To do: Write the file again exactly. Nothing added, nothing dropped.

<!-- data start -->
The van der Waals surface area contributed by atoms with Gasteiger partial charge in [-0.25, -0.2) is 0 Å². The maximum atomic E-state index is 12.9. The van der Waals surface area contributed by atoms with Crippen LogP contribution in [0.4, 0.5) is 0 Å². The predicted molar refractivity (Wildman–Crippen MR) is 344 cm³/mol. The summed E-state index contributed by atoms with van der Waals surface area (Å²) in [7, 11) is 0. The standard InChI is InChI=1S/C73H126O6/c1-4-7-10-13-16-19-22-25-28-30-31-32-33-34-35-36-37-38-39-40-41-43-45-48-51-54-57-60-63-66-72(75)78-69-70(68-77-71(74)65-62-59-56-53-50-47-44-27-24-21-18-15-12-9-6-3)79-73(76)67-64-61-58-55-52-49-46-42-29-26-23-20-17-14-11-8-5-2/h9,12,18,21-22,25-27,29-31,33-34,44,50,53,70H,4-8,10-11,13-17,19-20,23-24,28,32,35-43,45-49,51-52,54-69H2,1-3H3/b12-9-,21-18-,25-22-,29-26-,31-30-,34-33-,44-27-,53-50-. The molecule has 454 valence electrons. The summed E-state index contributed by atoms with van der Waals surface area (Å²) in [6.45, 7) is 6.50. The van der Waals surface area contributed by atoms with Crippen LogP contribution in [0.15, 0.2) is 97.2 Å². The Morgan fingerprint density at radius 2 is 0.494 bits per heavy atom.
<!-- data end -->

The van der Waals surface area contributed by atoms with Gasteiger partial charge in [-0.25, -0.2) is 0 Å². The maximum atomic E-state index is 12.9. The van der Waals surface area contributed by atoms with Crippen LogP contribution in [0.4, 0.5) is 0 Å². The predicted molar refractivity (Wildman–Crippen MR) is 344 cm³/mol. The summed E-state index contributed by atoms with van der Waals surface area (Å²) in [7, 11) is 0. The standard InChI is InChI=1S/C73H126O6/c1-4-7-10-13-16-19-22-25-28-30-31-32-33-34-35-36-37-38-39-40-41-43-45-48-51-54-57-60-63-66-72(75)78-69-70(68-77-71(74)65-62-59-56-53-50-47-44-27-24-21-18-15-12-9-6-3)79-73(76)67-64-61-58-55-52-49-46-42-29-26-23-20-17-14-11-8-5-2/h9,12,18,21-22,25-27,29-31,33-34,44,50,53,70H,4-8,10-11,13-17,19-20,23-24,28,32,35-43,45-49,51-52,54-69H2,1-3H3/b12-9-,21-18-,25-22-,29-26-,31-30-,34-33-,44-27-,53-50-. The molecule has 454 valence electrons. The summed E-state index contributed by atoms with van der Waals surface area (Å²) in [6.45, 7) is 6.50. The van der Waals surface area contributed by atoms with Crippen LogP contribution in [0.15, 0.2) is 97.2 Å². The Morgan fingerprint density at radius 2 is 0.494 bits per heavy atom.